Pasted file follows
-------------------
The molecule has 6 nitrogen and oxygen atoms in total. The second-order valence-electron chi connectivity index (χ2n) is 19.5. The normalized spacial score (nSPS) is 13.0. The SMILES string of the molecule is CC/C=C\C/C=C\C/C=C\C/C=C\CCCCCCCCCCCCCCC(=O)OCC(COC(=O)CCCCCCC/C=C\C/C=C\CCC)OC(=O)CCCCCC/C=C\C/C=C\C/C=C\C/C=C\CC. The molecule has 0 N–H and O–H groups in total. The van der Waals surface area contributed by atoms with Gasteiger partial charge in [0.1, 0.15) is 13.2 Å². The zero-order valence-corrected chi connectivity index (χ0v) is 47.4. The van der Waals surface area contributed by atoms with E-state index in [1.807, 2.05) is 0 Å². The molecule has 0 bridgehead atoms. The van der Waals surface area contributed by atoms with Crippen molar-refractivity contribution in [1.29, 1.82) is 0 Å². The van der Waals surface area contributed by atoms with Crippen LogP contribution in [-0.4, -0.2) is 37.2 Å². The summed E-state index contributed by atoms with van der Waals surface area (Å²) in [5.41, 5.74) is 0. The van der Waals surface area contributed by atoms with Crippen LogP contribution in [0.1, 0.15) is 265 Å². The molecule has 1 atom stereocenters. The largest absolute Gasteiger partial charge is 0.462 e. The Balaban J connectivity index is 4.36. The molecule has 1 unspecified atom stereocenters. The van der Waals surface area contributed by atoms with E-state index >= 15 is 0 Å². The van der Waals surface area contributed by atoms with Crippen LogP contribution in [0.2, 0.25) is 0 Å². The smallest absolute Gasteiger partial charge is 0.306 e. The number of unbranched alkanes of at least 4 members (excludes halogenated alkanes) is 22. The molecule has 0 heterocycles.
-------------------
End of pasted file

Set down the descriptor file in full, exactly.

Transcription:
The molecule has 6 nitrogen and oxygen atoms in total. The second-order valence-electron chi connectivity index (χ2n) is 19.5. The normalized spacial score (nSPS) is 13.0. The SMILES string of the molecule is CC/C=C\C/C=C\C/C=C\C/C=C\CCCCCCCCCCCCCCC(=O)OCC(COC(=O)CCCCCCC/C=C\C/C=C\CCC)OC(=O)CCCCCC/C=C\C/C=C\C/C=C\C/C=C\CC. The molecule has 0 N–H and O–H groups in total. The van der Waals surface area contributed by atoms with Gasteiger partial charge in [0.1, 0.15) is 13.2 Å². The zero-order valence-corrected chi connectivity index (χ0v) is 47.4. The van der Waals surface area contributed by atoms with E-state index in [1.807, 2.05) is 0 Å². The molecule has 0 bridgehead atoms. The van der Waals surface area contributed by atoms with Crippen molar-refractivity contribution in [1.29, 1.82) is 0 Å². The van der Waals surface area contributed by atoms with Crippen LogP contribution in [-0.4, -0.2) is 37.2 Å². The summed E-state index contributed by atoms with van der Waals surface area (Å²) in [5.41, 5.74) is 0. The van der Waals surface area contributed by atoms with Crippen LogP contribution in [0.1, 0.15) is 265 Å². The molecule has 1 atom stereocenters. The largest absolute Gasteiger partial charge is 0.462 e. The Balaban J connectivity index is 4.36. The molecule has 1 unspecified atom stereocenters. The van der Waals surface area contributed by atoms with E-state index >= 15 is 0 Å². The van der Waals surface area contributed by atoms with Crippen LogP contribution in [0.2, 0.25) is 0 Å². The smallest absolute Gasteiger partial charge is 0.306 e. The number of unbranched alkanes of at least 4 members (excludes halogenated alkanes) is 22. The molecule has 0 heterocycles.